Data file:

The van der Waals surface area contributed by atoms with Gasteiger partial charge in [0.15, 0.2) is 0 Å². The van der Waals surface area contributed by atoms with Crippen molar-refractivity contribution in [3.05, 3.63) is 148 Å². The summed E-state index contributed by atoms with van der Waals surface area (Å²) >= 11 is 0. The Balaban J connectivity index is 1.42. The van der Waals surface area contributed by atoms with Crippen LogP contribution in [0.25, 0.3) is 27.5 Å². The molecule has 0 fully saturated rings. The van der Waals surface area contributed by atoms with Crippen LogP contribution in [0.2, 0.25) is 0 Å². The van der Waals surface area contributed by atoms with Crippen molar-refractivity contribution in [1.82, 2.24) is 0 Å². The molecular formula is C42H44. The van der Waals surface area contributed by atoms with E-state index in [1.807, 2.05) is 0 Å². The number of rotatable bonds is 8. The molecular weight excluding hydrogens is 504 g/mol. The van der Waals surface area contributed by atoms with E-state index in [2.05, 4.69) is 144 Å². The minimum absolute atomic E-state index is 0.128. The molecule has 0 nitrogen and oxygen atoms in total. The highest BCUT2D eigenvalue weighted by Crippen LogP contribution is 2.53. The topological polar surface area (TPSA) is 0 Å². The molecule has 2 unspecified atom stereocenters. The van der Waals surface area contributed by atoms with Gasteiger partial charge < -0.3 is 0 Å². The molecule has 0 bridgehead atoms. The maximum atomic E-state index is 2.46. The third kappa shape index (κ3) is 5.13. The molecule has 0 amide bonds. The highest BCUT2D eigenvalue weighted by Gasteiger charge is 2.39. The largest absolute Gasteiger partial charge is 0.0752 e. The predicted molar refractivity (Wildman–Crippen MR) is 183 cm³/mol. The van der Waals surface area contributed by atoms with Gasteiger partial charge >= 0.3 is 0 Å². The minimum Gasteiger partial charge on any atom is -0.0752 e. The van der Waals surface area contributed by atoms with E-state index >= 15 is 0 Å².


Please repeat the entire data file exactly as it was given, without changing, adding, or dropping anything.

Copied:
The van der Waals surface area contributed by atoms with Gasteiger partial charge in [0.15, 0.2) is 0 Å². The van der Waals surface area contributed by atoms with Crippen molar-refractivity contribution in [3.05, 3.63) is 148 Å². The summed E-state index contributed by atoms with van der Waals surface area (Å²) >= 11 is 0. The Balaban J connectivity index is 1.42. The van der Waals surface area contributed by atoms with Crippen LogP contribution in [0.25, 0.3) is 27.5 Å². The molecule has 0 fully saturated rings. The van der Waals surface area contributed by atoms with Crippen LogP contribution in [0.2, 0.25) is 0 Å². The van der Waals surface area contributed by atoms with Crippen molar-refractivity contribution in [1.82, 2.24) is 0 Å². The molecular formula is C42H44. The van der Waals surface area contributed by atoms with E-state index in [1.807, 2.05) is 0 Å². The number of rotatable bonds is 8. The molecular weight excluding hydrogens is 504 g/mol. The van der Waals surface area contributed by atoms with E-state index in [2.05, 4.69) is 144 Å². The minimum absolute atomic E-state index is 0.128. The molecule has 0 nitrogen and oxygen atoms in total. The highest BCUT2D eigenvalue weighted by Crippen LogP contribution is 2.53. The topological polar surface area (TPSA) is 0 Å². The molecule has 2 unspecified atom stereocenters. The van der Waals surface area contributed by atoms with Gasteiger partial charge < -0.3 is 0 Å². The molecule has 0 bridgehead atoms. The maximum atomic E-state index is 2.46. The third kappa shape index (κ3) is 5.13. The molecule has 0 amide bonds. The highest BCUT2D eigenvalue weighted by Gasteiger charge is 2.39. The largest absolute Gasteiger partial charge is 0.0752 e. The predicted molar refractivity (Wildman–Crippen MR) is 183 cm³/mol. The van der Waals surface area contributed by atoms with Gasteiger partial charge >= 0.3 is 0 Å². The minimum Gasteiger partial charge on any atom is -0.0752 e. The van der Waals surface area contributed by atoms with E-state index >= 15 is 0 Å².